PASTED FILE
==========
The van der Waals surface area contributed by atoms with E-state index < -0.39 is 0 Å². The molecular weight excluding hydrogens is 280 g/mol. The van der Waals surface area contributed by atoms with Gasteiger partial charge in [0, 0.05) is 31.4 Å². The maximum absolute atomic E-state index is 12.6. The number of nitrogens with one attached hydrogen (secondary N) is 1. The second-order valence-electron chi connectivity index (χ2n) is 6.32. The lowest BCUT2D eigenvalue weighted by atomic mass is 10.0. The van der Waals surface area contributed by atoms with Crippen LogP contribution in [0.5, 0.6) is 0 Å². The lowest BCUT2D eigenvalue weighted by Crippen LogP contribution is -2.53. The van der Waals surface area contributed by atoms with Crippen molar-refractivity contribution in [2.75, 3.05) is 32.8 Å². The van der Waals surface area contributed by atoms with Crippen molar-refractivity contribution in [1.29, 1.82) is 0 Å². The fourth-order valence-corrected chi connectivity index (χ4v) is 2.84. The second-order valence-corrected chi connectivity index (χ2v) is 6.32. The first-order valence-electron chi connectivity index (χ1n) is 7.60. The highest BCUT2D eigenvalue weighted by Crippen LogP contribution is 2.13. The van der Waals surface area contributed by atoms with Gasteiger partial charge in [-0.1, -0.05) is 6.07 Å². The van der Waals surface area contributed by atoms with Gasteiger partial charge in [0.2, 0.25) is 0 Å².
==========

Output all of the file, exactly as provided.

The van der Waals surface area contributed by atoms with E-state index < -0.39 is 0 Å². The molecular weight excluding hydrogens is 280 g/mol. The van der Waals surface area contributed by atoms with Gasteiger partial charge in [0, 0.05) is 31.4 Å². The maximum absolute atomic E-state index is 12.6. The number of nitrogens with one attached hydrogen (secondary N) is 1. The second-order valence-electron chi connectivity index (χ2n) is 6.32. The lowest BCUT2D eigenvalue weighted by atomic mass is 10.0. The van der Waals surface area contributed by atoms with Crippen LogP contribution in [0.5, 0.6) is 0 Å². The lowest BCUT2D eigenvalue weighted by Crippen LogP contribution is -2.53. The van der Waals surface area contributed by atoms with Crippen molar-refractivity contribution in [2.75, 3.05) is 32.8 Å². The van der Waals surface area contributed by atoms with Crippen molar-refractivity contribution in [1.29, 1.82) is 0 Å². The fourth-order valence-corrected chi connectivity index (χ4v) is 2.84. The second-order valence-corrected chi connectivity index (χ2v) is 6.32. The first-order valence-electron chi connectivity index (χ1n) is 7.60. The highest BCUT2D eigenvalue weighted by Crippen LogP contribution is 2.13. The van der Waals surface area contributed by atoms with Gasteiger partial charge in [-0.1, -0.05) is 6.07 Å². The van der Waals surface area contributed by atoms with Gasteiger partial charge in [0.2, 0.25) is 0 Å².